The pronoun meme deserves a spot in the Fake News Hall of Fame for its sheer persistence. (The flying verb in Drudge's play from last Wednesday  makes clear that this isn't a story that needs a lot of explanation.) It relies on three observations:
1) The Kenyan usurper uses first-person pronouns! Which most of us -- oops -- do pretty often.
2) The Kenyan usurper uses them N or NN or NNN times! Whether that's a proportion or a raw number, whether it's per minute or per word, or whether it's more or less than any of his predecessors, doesn't signify. GAAAAAAH!
3) Therefore narcissism! Which, sort of like the perpetual bedwetting over the Kenyan threat to "fundamentally transform" America, always ends up leading back to someone like Reagan, who used first-person pronouns with a pretty human regularity and closed out his tenure by congratulating himself on fundamentally transforming a lot more than that:

And something else we learned: Once you begin a great movement, there's no telling where it will end. We meant to change a nation, and instead, we changed a world.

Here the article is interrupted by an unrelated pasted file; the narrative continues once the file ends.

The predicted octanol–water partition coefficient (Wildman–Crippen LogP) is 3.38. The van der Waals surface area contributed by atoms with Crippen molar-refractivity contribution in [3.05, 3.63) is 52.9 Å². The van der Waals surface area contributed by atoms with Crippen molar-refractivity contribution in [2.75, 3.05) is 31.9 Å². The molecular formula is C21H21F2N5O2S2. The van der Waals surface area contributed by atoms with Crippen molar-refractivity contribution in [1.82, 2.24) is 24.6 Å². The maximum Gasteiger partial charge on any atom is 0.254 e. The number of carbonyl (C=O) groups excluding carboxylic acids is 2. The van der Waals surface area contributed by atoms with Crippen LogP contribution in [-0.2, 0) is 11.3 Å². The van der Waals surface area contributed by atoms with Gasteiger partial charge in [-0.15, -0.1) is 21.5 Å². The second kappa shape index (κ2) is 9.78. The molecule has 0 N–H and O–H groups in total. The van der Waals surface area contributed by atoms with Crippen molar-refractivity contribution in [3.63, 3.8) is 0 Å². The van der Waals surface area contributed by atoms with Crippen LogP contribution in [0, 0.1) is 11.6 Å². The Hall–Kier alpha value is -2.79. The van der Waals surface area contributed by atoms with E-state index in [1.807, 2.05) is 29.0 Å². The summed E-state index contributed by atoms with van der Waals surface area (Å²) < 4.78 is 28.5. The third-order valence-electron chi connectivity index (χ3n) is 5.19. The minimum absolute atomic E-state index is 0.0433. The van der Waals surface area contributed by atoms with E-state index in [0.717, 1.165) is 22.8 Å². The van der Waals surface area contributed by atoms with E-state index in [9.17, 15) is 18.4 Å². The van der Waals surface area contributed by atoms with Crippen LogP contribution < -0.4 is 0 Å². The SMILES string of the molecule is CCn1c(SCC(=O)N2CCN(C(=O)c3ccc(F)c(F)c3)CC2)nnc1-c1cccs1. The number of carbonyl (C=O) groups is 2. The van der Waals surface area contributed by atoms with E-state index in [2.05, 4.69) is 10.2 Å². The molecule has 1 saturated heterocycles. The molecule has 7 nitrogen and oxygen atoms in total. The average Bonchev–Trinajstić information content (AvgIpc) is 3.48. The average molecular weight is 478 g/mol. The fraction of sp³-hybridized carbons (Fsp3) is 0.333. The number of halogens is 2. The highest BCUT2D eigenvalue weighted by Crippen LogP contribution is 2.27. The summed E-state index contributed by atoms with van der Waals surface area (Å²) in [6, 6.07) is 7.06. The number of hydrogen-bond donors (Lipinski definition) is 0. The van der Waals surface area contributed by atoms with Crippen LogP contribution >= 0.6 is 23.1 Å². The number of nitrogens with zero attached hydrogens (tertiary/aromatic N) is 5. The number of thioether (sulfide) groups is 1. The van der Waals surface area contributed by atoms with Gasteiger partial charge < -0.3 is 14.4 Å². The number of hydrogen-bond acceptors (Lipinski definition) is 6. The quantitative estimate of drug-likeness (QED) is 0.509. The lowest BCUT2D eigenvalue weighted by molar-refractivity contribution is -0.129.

Imagine what Fox News might have thought. Wait, don't.

Anyway, there's an enduring archive of pronoun madness over at Language Log. That doesn't quite get all the details, such as what we learn from how the meme spreads. Drudge's Wednesday play is from the Daily Caller, which seems to have a new aura owing to Tucker Carlson's ascent at Fox but is otherwise its same old droolery self:

President Obama referred to himself 75 times in his farewell address Tuesday night, according to a review of his prepared remarks by The Daily Caller.
Read more »

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Wednesday, January 18, 2017

Well, not really. Not at all, actually